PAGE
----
Fordham College at Rose Hill senior Scott Detrow used money from the Leahey Renaissance Student Award to travel to South Africa last year. The result of the trip was an hour-long radio documentary,Treating the Rainbow Nation: AIDS in South Africa, which drew nationwide attention at the end of last year, and aired a total of five times on New York and San Francisco radio stations. Detrow has a longstanding interest in journalism, anchors a weekly newscast on WFUV and often substitutes on the morning show.
Detrow worked on the newspaper at Milwaukee’s Marquette High School, a Jesuit institution, and started volunteering at WFUV halfway through his freshman year. Upon receiving a letter announcing the Leahey award, Detrow consulted with some news colleagues—he is an intern at NBC and a student producer for “Newsweek on the Air”—and came up with the idea of traveling to Africa and covering the AIDS pandemic on the ground.
“I wanted to do something original and overseas dealing with journalism,” he said. His experience with the University’s Global AIDS Awareness student group heightened his awareness of the situation in sub-Saharan Africa, and he focused his proposal on a trip to South Africa.
He was surprised by his project’s acceptance in March 2006, but with the input of the Clinton Foundation and Quarraisha Abdool Karim, Ph.D., of Columbia University, who directs an AIDS research center in Durban, South Africa, he quickly mapped out a rough itinerary. Improvising at some points, he flew around the country, and also spent a week in Lesotho, the independent kingdom within South Africa’s borders. He interviewed patients and workers at hospices, research centers, clinics and orphanages. Most interviews were done in English, although he enlisted the help of translators in some of the townships.
In addition to the documentary, he blogged on a regular basis, and that record later helped him edit the tapes.
“I’ve never really experienced death at close range before, so at first it was really upsetting,” he said, but his initial visit to a Pretoria-area hospice run by a kindly Irish priest had a calming effect.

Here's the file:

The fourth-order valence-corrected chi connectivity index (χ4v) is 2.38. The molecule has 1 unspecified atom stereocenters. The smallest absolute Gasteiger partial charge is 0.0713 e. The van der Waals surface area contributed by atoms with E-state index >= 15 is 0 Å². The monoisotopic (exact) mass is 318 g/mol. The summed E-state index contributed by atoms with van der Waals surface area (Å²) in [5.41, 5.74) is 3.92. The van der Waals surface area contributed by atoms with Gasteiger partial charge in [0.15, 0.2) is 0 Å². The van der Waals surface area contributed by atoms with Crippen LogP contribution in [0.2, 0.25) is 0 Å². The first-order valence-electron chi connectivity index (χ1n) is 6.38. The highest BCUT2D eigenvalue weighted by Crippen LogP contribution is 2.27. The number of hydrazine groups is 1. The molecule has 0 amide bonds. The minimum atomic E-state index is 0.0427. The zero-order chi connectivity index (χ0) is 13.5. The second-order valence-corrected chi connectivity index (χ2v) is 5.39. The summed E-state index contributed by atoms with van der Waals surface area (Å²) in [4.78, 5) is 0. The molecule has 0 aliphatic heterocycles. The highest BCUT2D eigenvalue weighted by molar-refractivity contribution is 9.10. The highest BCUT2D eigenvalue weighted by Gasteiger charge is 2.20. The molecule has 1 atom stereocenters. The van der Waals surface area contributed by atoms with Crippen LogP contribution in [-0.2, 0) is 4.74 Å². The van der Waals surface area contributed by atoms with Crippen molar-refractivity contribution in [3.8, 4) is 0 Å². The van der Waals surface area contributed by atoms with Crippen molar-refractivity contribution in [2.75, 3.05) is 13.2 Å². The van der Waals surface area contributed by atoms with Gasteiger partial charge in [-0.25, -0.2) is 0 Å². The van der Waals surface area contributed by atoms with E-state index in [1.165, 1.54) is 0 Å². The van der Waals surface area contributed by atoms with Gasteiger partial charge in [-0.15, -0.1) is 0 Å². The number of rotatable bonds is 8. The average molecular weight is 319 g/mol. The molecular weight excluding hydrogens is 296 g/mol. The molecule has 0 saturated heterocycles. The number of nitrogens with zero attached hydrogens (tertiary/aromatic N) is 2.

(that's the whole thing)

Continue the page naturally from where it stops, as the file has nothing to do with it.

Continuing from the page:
Back in the U.S., it took him more than a month to edit 10 hours’ worth of interviews into a 57-minute program, which had its debut on WFUV on Oct. 21, 2006. The documentary was picked up from the public radio exchange forum PRX by KQED radio of San Francisco, which aired it three times, and WFUV aired it again on the Saturday after International AIDS Day (Dec. 1).
“My documentary explores the roadblocks that stand in the way of stamping out the disease, namely fundamental misconceptions about HIV/AIDS among the country’s poorer sectors,” said Detrow. “It also looks at the challenges of treating such a large-scale pandemic.”
The Leahey Renaissance Student Award is named in honor of Edward B. Leahey, Jr., M.D., FCRH ’69, and is presented to a student with broad cultural intellectual interests and a record of good academic achievement and service to the college. The award is to be used for foreign study or travel before the beginning of senior year.
Detrow is a political science/English double major and hopes to continue in journalism after graduating. He has covered events at City Hall, the Republican National Convention in 2006, and was awarded a $500 scholarship by Public Radio News Directors Incorporated (PRNDI) for his on-the-spot coverage of U2’s video shoot and “surprise” concert at the Brooklyn Bridge in 2005. He followed the band on foot from Columbus Circle to 20th Street in Manhattan before opting for the subway, filing reports along the route.
By Brian Kluepfel